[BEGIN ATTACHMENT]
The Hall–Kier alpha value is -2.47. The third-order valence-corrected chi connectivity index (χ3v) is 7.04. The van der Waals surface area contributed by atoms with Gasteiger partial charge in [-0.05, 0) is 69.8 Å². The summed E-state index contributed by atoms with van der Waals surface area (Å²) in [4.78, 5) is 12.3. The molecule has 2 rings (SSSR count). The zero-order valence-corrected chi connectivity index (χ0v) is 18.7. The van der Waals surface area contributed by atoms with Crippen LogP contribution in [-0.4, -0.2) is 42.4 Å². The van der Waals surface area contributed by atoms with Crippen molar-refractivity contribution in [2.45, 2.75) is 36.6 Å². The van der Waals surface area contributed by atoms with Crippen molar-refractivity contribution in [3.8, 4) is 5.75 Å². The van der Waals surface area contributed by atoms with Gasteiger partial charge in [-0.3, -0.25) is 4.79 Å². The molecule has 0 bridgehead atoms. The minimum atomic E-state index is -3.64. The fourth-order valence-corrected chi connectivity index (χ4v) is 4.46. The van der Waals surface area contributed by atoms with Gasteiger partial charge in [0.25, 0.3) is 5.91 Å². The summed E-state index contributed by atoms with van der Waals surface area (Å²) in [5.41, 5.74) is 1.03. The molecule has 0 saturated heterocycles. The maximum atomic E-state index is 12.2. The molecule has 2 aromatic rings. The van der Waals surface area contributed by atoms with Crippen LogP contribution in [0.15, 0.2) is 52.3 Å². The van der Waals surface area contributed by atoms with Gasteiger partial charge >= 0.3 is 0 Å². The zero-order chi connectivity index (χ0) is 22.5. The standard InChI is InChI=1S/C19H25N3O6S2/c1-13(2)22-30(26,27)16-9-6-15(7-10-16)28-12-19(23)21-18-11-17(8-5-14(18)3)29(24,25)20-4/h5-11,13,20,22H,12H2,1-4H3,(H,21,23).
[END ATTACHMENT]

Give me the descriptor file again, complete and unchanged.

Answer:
The Hall–Kier alpha value is -2.47. The third-order valence-corrected chi connectivity index (χ3v) is 7.04. The van der Waals surface area contributed by atoms with Gasteiger partial charge in [-0.05, 0) is 69.8 Å². The summed E-state index contributed by atoms with van der Waals surface area (Å²) in [4.78, 5) is 12.3. The molecule has 2 rings (SSSR count). The zero-order valence-corrected chi connectivity index (χ0v) is 18.7. The van der Waals surface area contributed by atoms with Crippen LogP contribution in [-0.4, -0.2) is 42.4 Å². The van der Waals surface area contributed by atoms with Crippen molar-refractivity contribution in [2.45, 2.75) is 36.6 Å². The van der Waals surface area contributed by atoms with Crippen molar-refractivity contribution in [3.8, 4) is 5.75 Å². The van der Waals surface area contributed by atoms with Gasteiger partial charge in [-0.3, -0.25) is 4.79 Å². The molecule has 0 bridgehead atoms. The minimum atomic E-state index is -3.64. The fourth-order valence-corrected chi connectivity index (χ4v) is 4.46. The van der Waals surface area contributed by atoms with Gasteiger partial charge in [0.25, 0.3) is 5.91 Å². The summed E-state index contributed by atoms with van der Waals surface area (Å²) in [5.41, 5.74) is 1.03. The molecule has 0 saturated heterocycles. The maximum atomic E-state index is 12.2. The molecule has 2 aromatic rings. The van der Waals surface area contributed by atoms with Crippen LogP contribution in [0.15, 0.2) is 52.3 Å². The van der Waals surface area contributed by atoms with Gasteiger partial charge >= 0.3 is 0 Å². The zero-order chi connectivity index (χ0) is 22.5. The standard InChI is InChI=1S/C19H25N3O6S2/c1-13(2)22-30(26,27)16-9-6-15(7-10-16)28-12-19(23)21-18-11-17(8-5-14(18)3)29(24,25)20-4/h5-11,13,20,22H,12H2,1-4H3,(H,21,23).